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Happy birthday Union: KU students’ loan splurge success

By River Reporter Oct 10, 2013

You are a typical student, balancing your workload and social life, struggling with money and debt while constantly wondering when your next deadline is. But imagine on top of all this that you run your own business too.

This is the reality for Grant Robertson, 22, a third-year KU business student by day, and co-founder of one of Kingston’s most successful student club events by night.

Founded in 2012 by Robertson and Jon Chandler, Union Mondays at Hippodrome have soared in popularity – but it hasn’t always been easy. 

Financial risk

“We started by running an old Monday event at Hippodrome [Circus Circus] which ran for eight months,” said Robertson. “We’d invested all of our first semester student loans into it, and it went so well that we were allowed to try something totally new…so we had to reinvest.”

The boys started again, investing their loans as well as some money from their families. In a flurry of Freshers’ Fayre stalls, posters and T-shirts, so Union was born.

“We get around 500 customers every week, but on Union’s first birthday (September 30) we had about 650 people in celebrating. It was a messy night.”

Ultimate promoter 

Robertson is the ultimate promoter in more ways than one – he now walks around with a tattoo of his achievements on his leg.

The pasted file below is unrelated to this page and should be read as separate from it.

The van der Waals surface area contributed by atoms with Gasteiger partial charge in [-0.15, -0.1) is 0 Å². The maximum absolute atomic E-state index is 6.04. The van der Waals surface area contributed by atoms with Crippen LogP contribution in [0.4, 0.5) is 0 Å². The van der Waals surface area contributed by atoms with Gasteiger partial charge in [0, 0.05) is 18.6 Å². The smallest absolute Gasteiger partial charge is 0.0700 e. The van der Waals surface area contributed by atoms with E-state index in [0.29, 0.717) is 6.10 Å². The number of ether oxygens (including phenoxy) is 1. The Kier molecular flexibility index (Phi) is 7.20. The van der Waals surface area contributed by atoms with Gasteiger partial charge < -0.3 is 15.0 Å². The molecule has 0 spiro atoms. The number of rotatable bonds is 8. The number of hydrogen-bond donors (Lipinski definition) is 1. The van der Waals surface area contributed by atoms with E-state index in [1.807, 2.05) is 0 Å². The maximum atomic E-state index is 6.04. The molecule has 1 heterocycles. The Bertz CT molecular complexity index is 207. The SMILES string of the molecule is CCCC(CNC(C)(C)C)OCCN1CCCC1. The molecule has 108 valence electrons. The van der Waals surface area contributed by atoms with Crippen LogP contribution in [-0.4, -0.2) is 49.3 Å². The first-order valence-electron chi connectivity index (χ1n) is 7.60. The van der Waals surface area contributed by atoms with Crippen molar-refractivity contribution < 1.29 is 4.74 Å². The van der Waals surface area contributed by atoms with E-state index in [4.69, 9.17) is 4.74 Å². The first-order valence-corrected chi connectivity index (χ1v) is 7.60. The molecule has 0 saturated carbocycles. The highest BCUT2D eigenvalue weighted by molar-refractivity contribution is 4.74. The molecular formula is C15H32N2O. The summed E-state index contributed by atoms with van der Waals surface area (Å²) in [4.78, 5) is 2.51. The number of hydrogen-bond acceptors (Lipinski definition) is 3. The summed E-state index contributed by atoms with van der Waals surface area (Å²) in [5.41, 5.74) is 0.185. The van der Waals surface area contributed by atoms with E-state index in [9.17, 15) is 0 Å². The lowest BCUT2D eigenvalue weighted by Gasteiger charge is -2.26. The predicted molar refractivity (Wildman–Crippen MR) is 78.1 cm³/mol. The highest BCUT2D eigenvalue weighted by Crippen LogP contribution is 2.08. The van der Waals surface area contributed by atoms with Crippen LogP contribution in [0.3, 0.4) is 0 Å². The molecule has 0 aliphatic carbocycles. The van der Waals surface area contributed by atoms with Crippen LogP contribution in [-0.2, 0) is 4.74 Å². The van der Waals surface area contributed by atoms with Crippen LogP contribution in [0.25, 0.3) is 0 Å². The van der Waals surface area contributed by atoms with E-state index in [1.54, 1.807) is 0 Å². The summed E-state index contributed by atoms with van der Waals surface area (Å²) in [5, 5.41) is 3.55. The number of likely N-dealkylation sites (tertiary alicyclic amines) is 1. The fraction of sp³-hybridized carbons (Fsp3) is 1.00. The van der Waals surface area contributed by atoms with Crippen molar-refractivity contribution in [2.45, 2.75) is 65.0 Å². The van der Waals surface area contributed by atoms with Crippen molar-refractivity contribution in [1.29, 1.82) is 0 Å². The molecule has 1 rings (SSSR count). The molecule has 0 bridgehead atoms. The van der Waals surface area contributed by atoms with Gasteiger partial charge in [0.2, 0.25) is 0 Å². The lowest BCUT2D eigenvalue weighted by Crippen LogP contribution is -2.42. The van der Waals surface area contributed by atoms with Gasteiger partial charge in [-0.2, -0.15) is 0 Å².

“I got that when I was drunk,” said Robertson, laughing. “The deal was that if we got over 1000 customers, a supervisor at Hippodrome would get a tattoo. We didn’t hit 1000, but we got drunk so we got one anyway.”


There was a huge element of risk involved in starting a business while studying for a degree too.

“I took a year out to grow the business, but I had to ask my course leader to continue with my studies this year. Now I’m back studying but still at the club every Monday.”

“It was a big financial risk taking on such a large club for our first night, but luckily for us it’s paid off.”

Great music 

A year on with profit made, what’s next for Union?

“The music genre changes year by year. Circus Circus was dubstep and bootlegs, but Union plays a broader spectrum of music including disco, grime, garage and more,” said Robertson. “Then it develops into drum ‘n’ bass and house towards the end of the night.”

Grant’s experiences have accounted for some credible advice. 

“You need to make a decent business plan and do loads of market research,” he said. “You have to make sure you think it’s going to work and have the backing of friends.”

“Perseverance is big too. You have to be determined.”

If you don’t fancy starting your own business just yet, why not head down to Hippodrome on a Monday night instead? Union promises good music, cheap drinks and a load of fun. You’d be mad to miss out.

(Additional reporting by Grace Goodman)

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